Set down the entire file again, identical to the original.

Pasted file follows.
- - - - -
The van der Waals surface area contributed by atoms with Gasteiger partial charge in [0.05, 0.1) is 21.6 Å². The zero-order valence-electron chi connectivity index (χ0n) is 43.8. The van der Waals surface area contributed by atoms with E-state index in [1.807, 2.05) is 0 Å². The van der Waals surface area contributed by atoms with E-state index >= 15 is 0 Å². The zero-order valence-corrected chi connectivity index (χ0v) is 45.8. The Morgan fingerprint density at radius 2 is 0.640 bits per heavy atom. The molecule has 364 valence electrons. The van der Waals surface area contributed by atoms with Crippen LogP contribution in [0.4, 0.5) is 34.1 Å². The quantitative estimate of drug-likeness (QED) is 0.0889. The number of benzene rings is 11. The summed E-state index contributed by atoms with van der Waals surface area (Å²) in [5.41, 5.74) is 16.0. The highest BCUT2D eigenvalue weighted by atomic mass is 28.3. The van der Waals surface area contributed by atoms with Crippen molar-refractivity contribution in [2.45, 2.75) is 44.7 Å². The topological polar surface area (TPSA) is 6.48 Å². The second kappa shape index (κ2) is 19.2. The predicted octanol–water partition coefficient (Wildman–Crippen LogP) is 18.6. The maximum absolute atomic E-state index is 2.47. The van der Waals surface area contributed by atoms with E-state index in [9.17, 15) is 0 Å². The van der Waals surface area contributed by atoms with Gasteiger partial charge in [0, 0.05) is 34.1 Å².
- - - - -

The van der Waals surface area contributed by atoms with Gasteiger partial charge in [0.05, 0.1) is 21.6 Å². The zero-order valence-electron chi connectivity index (χ0n) is 43.8. The van der Waals surface area contributed by atoms with E-state index in [1.807, 2.05) is 0 Å². The van der Waals surface area contributed by atoms with E-state index >= 15 is 0 Å². The zero-order valence-corrected chi connectivity index (χ0v) is 45.8. The Morgan fingerprint density at radius 2 is 0.640 bits per heavy atom. The molecule has 364 valence electrons. The van der Waals surface area contributed by atoms with Crippen LogP contribution in [0.4, 0.5) is 34.1 Å². The quantitative estimate of drug-likeness (QED) is 0.0889. The number of benzene rings is 11. The summed E-state index contributed by atoms with van der Waals surface area (Å²) in [5.41, 5.74) is 16.0. The highest BCUT2D eigenvalue weighted by atomic mass is 28.3. The van der Waals surface area contributed by atoms with Crippen molar-refractivity contribution in [2.45, 2.75) is 44.7 Å². The topological polar surface area (TPSA) is 6.48 Å². The second kappa shape index (κ2) is 19.2. The predicted octanol–water partition coefficient (Wildman–Crippen LogP) is 18.6. The maximum absolute atomic E-state index is 2.47. The van der Waals surface area contributed by atoms with E-state index in [9.17, 15) is 0 Å². The van der Waals surface area contributed by atoms with Gasteiger partial charge in [0, 0.05) is 34.1 Å².